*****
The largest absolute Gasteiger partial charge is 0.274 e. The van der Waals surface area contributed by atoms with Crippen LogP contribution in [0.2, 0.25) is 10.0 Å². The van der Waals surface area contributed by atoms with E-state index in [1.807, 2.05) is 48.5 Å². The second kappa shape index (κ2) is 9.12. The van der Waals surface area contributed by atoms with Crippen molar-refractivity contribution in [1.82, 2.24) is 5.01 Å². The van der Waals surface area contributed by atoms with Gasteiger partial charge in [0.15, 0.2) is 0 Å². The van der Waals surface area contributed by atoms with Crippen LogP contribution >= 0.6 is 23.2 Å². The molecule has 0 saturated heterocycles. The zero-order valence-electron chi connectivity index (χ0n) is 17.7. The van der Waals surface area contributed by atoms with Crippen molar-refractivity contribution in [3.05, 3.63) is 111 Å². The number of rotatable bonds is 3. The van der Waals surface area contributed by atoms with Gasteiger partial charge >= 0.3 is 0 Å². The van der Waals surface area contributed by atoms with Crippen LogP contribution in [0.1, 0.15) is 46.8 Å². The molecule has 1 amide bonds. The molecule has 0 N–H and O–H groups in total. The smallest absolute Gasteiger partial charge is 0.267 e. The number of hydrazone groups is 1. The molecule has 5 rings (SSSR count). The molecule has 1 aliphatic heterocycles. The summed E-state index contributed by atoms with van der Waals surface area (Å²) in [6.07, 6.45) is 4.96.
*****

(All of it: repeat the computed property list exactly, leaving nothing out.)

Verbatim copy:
The largest absolute Gasteiger partial charge is 0.274 e. The van der Waals surface area contributed by atoms with Crippen LogP contribution in [0.2, 0.25) is 10.0 Å². The van der Waals surface area contributed by atoms with E-state index in [1.807, 2.05) is 48.5 Å². The second kappa shape index (κ2) is 9.12. The van der Waals surface area contributed by atoms with Crippen molar-refractivity contribution in [1.82, 2.24) is 5.01 Å². The van der Waals surface area contributed by atoms with Gasteiger partial charge in [0.15, 0.2) is 0 Å². The van der Waals surface area contributed by atoms with Crippen LogP contribution >= 0.6 is 23.2 Å². The molecule has 0 saturated heterocycles. The zero-order valence-electron chi connectivity index (χ0n) is 17.7. The van der Waals surface area contributed by atoms with Crippen molar-refractivity contribution in [3.05, 3.63) is 111 Å². The number of rotatable bonds is 3. The van der Waals surface area contributed by atoms with Gasteiger partial charge >= 0.3 is 0 Å². The van der Waals surface area contributed by atoms with Crippen LogP contribution in [0.1, 0.15) is 46.8 Å². The molecule has 1 amide bonds. The molecule has 0 N–H and O–H groups in total. The smallest absolute Gasteiger partial charge is 0.267 e. The number of hydrazone groups is 1. The molecule has 5 rings (SSSR count). The molecule has 1 aliphatic heterocycles. The summed E-state index contributed by atoms with van der Waals surface area (Å²) in [6.07, 6.45) is 4.96.